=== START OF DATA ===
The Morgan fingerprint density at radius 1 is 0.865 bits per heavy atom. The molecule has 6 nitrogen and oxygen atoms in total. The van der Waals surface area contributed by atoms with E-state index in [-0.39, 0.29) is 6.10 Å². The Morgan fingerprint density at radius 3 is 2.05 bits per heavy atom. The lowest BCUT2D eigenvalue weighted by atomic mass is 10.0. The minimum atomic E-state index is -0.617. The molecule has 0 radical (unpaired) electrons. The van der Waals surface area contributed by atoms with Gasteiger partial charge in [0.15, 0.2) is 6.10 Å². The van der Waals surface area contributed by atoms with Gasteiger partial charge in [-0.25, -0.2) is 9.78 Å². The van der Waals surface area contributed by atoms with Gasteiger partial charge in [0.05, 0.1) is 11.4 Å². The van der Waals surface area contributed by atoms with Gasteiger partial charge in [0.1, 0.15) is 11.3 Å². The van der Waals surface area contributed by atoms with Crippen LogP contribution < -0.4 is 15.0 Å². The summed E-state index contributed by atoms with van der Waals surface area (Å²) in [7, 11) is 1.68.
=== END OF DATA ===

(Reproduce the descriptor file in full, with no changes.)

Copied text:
The Morgan fingerprint density at radius 1 is 0.865 bits per heavy atom. The molecule has 6 nitrogen and oxygen atoms in total. The van der Waals surface area contributed by atoms with E-state index in [-0.39, 0.29) is 6.10 Å². The Morgan fingerprint density at radius 3 is 2.05 bits per heavy atom. The lowest BCUT2D eigenvalue weighted by atomic mass is 10.0. The minimum atomic E-state index is -0.617. The molecule has 0 radical (unpaired) electrons. The van der Waals surface area contributed by atoms with Gasteiger partial charge in [0.15, 0.2) is 6.10 Å². The van der Waals surface area contributed by atoms with Gasteiger partial charge in [-0.25, -0.2) is 9.78 Å². The van der Waals surface area contributed by atoms with Gasteiger partial charge in [0.05, 0.1) is 11.4 Å². The van der Waals surface area contributed by atoms with Gasteiger partial charge in [0.1, 0.15) is 11.3 Å². The van der Waals surface area contributed by atoms with Crippen LogP contribution < -0.4 is 15.0 Å². The summed E-state index contributed by atoms with van der Waals surface area (Å²) in [7, 11) is 1.68.